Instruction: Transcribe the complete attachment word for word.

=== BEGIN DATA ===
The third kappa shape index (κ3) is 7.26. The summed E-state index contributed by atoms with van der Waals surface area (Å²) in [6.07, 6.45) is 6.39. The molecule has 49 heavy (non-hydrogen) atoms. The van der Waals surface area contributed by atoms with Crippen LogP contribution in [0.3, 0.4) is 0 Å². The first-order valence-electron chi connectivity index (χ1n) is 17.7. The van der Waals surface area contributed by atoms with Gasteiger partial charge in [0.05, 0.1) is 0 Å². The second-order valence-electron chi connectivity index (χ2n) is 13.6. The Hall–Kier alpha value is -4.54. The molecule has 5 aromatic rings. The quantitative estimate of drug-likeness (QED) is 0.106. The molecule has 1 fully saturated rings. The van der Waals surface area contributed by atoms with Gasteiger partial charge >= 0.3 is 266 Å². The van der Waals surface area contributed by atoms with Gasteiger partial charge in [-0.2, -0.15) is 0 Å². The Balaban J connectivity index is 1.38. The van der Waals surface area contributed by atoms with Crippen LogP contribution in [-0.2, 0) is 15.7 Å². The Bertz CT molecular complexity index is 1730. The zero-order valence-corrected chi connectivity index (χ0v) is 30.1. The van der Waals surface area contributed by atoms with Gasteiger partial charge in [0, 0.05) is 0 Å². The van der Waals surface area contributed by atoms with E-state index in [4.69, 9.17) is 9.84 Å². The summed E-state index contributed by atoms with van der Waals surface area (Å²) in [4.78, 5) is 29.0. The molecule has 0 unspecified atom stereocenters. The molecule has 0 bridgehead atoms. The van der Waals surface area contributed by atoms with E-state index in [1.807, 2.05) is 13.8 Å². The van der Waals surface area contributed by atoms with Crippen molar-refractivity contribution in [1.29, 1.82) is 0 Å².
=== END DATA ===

The third kappa shape index (κ3) is 7.26. The summed E-state index contributed by atoms with van der Waals surface area (Å²) in [6.07, 6.45) is 6.39. The molecule has 49 heavy (non-hydrogen) atoms. The van der Waals surface area contributed by atoms with Crippen LogP contribution in [0.3, 0.4) is 0 Å². The first-order valence-electron chi connectivity index (χ1n) is 17.7. The van der Waals surface area contributed by atoms with Gasteiger partial charge in [0.05, 0.1) is 0 Å². The second-order valence-electron chi connectivity index (χ2n) is 13.6. The Hall–Kier alpha value is -4.54. The molecule has 5 aromatic rings. The quantitative estimate of drug-likeness (QED) is 0.106. The molecule has 1 fully saturated rings. The van der Waals surface area contributed by atoms with Gasteiger partial charge >= 0.3 is 266 Å². The van der Waals surface area contributed by atoms with Gasteiger partial charge in [-0.2, -0.15) is 0 Å². The Balaban J connectivity index is 1.38. The van der Waals surface area contributed by atoms with Crippen LogP contribution in [-0.2, 0) is 15.7 Å². The Bertz CT molecular complexity index is 1730. The zero-order valence-corrected chi connectivity index (χ0v) is 30.1. The van der Waals surface area contributed by atoms with Gasteiger partial charge in [0, 0.05) is 0 Å². The van der Waals surface area contributed by atoms with E-state index in [4.69, 9.17) is 9.84 Å². The summed E-state index contributed by atoms with van der Waals surface area (Å²) in [4.78, 5) is 29.0. The molecule has 0 unspecified atom stereocenters. The molecule has 0 bridgehead atoms. The van der Waals surface area contributed by atoms with E-state index in [1.807, 2.05) is 13.8 Å². The van der Waals surface area contributed by atoms with Crippen molar-refractivity contribution in [1.29, 1.82) is 0 Å².